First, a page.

U.S. testing needs “a huge technology breakthrough.”
A different type of coronavirus test is required to screen the U.S. population on the necessary scale, Dr. Deborah Birx, the White House coronavirus response coordinator, said in an interview on Sunday, saying that it will take “a huge technology breakthrough” to get there.
What’s needed, she said on the NBC program “Meet the Press,” is a screening test that detects antigens, like the screening tests used for flu, strep and other diseases. Antigens stimulate the body to produce antibodies, and are essentially evidence of an immune response.
“We have to be able to detect the antigen, rather than constantly trying to detect the actual live virus or the viral particles itself, and to really move into antigen testing,” she said. The current RNA tests, which are more precise but more laborious, would then be used to confirm diagnoses.
Dr. Birx also spoke about another category of tests, those for antibodies, which indicate past exposure rather than detect a current infection. She said she thought the World Health Organization was being “very cautious” in its recent report that found no evidence that people who have recovered from the virus and have antibodies are protected from a second infection.
Reliable antibody tests will be vital as states begin reopening their economies and allowing people to return to work and public spaces. A recent analysis of 14 antibody tests by a team of scientists found that only three delivered consistently reliable results, and even those had some flaws.
On the CNN program “State of the Union,” Dr. Birx did not disagree with the W.H.O.’s statement, but she said the C.D.C. and F.D.A. were gathering data that would help improve and refine antibody tests. “With all of that data together, I think, it’s going to create a very clear picture about antibodies,” she said.
Dr. Birx acknowledged that the nation was not using existing testing capacities to the fullest. She said the administration was working with states to identify all their testing sites and supply the needed swabs and chemical reagents.
Americans should expect social distancing guidelines to continue for months, Dr. Birx said in a televised interview on Sunday.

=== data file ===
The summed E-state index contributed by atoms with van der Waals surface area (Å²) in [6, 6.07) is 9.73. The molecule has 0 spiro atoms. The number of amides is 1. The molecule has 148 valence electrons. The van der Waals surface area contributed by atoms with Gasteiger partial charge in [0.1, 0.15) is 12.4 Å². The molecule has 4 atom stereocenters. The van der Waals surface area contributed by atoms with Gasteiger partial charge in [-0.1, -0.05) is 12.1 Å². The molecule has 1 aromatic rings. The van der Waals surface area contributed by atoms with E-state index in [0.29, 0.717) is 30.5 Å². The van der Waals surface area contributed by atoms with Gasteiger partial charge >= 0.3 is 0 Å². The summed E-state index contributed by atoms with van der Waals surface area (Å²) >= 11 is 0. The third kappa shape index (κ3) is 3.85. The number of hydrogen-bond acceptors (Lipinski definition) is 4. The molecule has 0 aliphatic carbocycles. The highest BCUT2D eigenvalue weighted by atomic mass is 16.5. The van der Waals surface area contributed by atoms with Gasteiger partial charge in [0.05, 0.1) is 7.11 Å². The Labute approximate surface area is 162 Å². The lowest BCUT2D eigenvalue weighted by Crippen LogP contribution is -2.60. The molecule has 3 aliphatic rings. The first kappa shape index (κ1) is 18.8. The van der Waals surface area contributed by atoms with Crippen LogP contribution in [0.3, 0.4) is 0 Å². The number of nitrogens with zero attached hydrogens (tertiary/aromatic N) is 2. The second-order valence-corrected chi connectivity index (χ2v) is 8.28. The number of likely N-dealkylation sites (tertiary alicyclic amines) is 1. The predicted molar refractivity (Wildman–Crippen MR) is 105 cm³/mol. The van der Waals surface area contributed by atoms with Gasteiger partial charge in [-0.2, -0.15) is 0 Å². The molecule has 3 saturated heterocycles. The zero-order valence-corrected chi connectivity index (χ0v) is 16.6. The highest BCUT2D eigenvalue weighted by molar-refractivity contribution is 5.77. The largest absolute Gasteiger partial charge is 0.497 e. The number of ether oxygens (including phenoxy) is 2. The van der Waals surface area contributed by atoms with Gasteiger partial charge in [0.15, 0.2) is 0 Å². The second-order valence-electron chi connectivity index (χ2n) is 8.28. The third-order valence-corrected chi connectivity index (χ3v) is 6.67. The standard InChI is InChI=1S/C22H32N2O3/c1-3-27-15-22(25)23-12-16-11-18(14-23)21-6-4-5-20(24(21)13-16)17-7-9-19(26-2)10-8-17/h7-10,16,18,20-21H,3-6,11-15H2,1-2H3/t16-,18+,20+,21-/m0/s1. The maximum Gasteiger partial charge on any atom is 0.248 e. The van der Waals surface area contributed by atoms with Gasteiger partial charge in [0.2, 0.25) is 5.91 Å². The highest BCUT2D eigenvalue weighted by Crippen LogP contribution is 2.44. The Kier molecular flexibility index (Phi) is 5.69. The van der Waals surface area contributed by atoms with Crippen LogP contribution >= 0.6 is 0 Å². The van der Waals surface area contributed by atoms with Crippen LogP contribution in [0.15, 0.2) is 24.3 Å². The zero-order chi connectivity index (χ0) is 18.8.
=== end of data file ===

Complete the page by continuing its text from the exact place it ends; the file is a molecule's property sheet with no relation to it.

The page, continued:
Dr. Birx was asked on “Meet the Press” about a claim by Vice President Mike Pence, who said on Thursday, “Honestly, if you look at the trends today, I think by Memorial Day weekend we will largely have this coronavirus epidemic behind us.” Mr. Pence made the statement on Geraldo Rivera’s radio show.
Dr. Birx responded that she thought Mr. Pence was being hopeful, based on trends in places like Detroit and Louisiana where case counts appear to have peaked. But she also said, “social distancing will be with us through the summer.”
Throughout the interview with Chuck Todd, Dr. Birx seemed to be taking pains to avoid directly contradicting or undermining the White House’s messages about the pandemic.
Asked about President Trump’s recent suggestions that household disinfectants or sunlight might be used as a treatment, she noted that direct sunlight had shown promise in shortening the virus’s half-life on surfaces. “This is not a treatment,” she said.
Mr. Todd asked Dr. Birx if she was concerned that the president’s statements — including his repeated promotion of anti-malaria drugs that are unproven for coronavirus and can cause serious heart problems — were undermining the credibility of scientists on the administration’s coronavirus task force.
“I think all of us are very clear, and very clear in our discussions with the American people, how we’re looking and utilizing data to drive decision-making within the task force,” Dr. Birx said.
As a handful of states relaxed social distancing guidelines over the weekend, Gov. Jared Polis of Colorado defended new rules in his state allowing curbside retail deliveries and phasing in store openings and elective surgery.
“What matters a lot more than the date that the stay-at-home ends is what we do going forward, and how we have an ongoing, sustainable way, psychologically, economically and from the health perspective, to have the social distancing we need,” Governor Polis, a Democrat, said on “State of the Union,” the CNN Sunday morning talk show.
“Otherwise, if we can’t succeed in doing that on an ongoing basis, the stay-at-home was for nothing,” he said.
States have struggled to navigate competing demands to keep both residents and the economy alive. A handful, including Alaska, Georgia, Oklahoma, South Carolina and Tennessee, have begun partly reopening some businesses, like hair salons, gyms and bowling alleys.
Gov. Gretchen Whitmer of Michigan, a Democrat whose coronavirus policies have been the target of protests, said on the ABC program “This Week” that her aggressive approach had saved lives. The governor has extended her stay-at-home order until May 15, but she relaxed a number of social distancing policies on Friday, allowing in-state travel and some recreational activities.
Colorado’s stay-at-home order expired over the weekend. Governor Polis has said all retail businesses could start curbside pickup of purchases now, and that large workplaces will be allowed to reopen at 50 percent of capacity on May 4.
Still, he acknowledged continuing uncertainty about the effects of such measures, and promised to adjust the rules “in real time” based on a number of metrics, including mobility and incidence of Covid-19 cases in the state.
Several Colorado counties have submitted their own reopening plans, asking for waivers to state rules, and at least one — Weld County, northeast of Denver — drew the governor’s ire by announcing that all businesses there could reopen.
Gov. Larry Hogan of Maryland, a Republican, said his state would not start to reopen until the number of deaths there declined for 14 straight days. “I’m going to be very cautious,” he said on “This Week.” “We’re going to make decisions on science.”
Maryland has reported 17,766 confirmed coronavirus cases, with 797 related deaths, according to data collected by The New York Times.
Governors criticized President Trump’s recent comments on the use of disinfectant as a possible treatment for the virus, saying calls to health departments and poison control centers had increased in recent days.